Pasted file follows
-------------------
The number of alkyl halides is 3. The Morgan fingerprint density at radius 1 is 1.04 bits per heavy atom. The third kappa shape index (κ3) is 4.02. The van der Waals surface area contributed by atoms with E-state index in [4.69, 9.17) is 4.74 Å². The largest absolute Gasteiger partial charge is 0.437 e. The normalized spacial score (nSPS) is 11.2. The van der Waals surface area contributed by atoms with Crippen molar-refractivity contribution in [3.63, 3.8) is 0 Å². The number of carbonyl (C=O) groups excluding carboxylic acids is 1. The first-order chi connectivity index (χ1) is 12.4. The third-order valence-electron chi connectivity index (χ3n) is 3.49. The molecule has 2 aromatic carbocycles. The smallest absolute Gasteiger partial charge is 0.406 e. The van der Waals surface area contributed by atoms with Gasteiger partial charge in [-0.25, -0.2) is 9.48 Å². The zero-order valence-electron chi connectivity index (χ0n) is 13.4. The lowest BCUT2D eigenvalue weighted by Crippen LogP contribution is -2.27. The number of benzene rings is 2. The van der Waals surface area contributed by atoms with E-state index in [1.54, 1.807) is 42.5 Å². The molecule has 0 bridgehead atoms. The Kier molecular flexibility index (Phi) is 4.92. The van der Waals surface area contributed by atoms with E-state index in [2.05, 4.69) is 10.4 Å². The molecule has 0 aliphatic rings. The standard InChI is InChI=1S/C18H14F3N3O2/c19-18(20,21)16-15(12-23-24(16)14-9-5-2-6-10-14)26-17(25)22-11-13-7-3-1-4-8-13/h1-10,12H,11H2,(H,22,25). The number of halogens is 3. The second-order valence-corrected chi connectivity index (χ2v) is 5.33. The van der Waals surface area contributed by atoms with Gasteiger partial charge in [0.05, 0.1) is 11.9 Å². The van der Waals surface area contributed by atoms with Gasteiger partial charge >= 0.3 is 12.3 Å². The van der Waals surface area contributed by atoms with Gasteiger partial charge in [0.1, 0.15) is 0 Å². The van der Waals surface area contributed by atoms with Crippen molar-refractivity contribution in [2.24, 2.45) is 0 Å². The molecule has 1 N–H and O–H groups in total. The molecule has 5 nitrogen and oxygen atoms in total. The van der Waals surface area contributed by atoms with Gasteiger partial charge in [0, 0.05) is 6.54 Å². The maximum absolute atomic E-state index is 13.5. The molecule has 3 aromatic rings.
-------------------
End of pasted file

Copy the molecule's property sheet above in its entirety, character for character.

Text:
The number of alkyl halides is 3. The Morgan fingerprint density at radius 1 is 1.04 bits per heavy atom. The third kappa shape index (κ3) is 4.02. The van der Waals surface area contributed by atoms with E-state index in [4.69, 9.17) is 4.74 Å². The largest absolute Gasteiger partial charge is 0.437 e. The normalized spacial score (nSPS) is 11.2. The van der Waals surface area contributed by atoms with Crippen molar-refractivity contribution in [3.63, 3.8) is 0 Å². The number of carbonyl (C=O) groups excluding carboxylic acids is 1. The first-order chi connectivity index (χ1) is 12.4. The third-order valence-electron chi connectivity index (χ3n) is 3.49. The molecule has 2 aromatic carbocycles. The smallest absolute Gasteiger partial charge is 0.406 e. The van der Waals surface area contributed by atoms with Gasteiger partial charge in [-0.25, -0.2) is 9.48 Å². The zero-order valence-electron chi connectivity index (χ0n) is 13.4. The lowest BCUT2D eigenvalue weighted by Crippen LogP contribution is -2.27. The number of benzene rings is 2. The van der Waals surface area contributed by atoms with E-state index in [1.54, 1.807) is 42.5 Å². The molecule has 0 bridgehead atoms. The Kier molecular flexibility index (Phi) is 4.92. The van der Waals surface area contributed by atoms with E-state index in [2.05, 4.69) is 10.4 Å². The molecule has 0 aliphatic rings. The standard InChI is InChI=1S/C18H14F3N3O2/c19-18(20,21)16-15(12-23-24(16)14-9-5-2-6-10-14)26-17(25)22-11-13-7-3-1-4-8-13/h1-10,12H,11H2,(H,22,25). The number of halogens is 3. The second-order valence-corrected chi connectivity index (χ2v) is 5.33. The van der Waals surface area contributed by atoms with Gasteiger partial charge in [0.05, 0.1) is 11.9 Å². The van der Waals surface area contributed by atoms with Gasteiger partial charge >= 0.3 is 12.3 Å². The van der Waals surface area contributed by atoms with Gasteiger partial charge in [0.1, 0.15) is 0 Å². The van der Waals surface area contributed by atoms with Crippen molar-refractivity contribution in [2.24, 2.45) is 0 Å². The molecule has 1 N–H and O–H groups in total. The molecule has 5 nitrogen and oxygen atoms in total. The van der Waals surface area contributed by atoms with Gasteiger partial charge in [0, 0.05) is 6.54 Å². The maximum absolute atomic E-state index is 13.5. The molecule has 3 aromatic rings.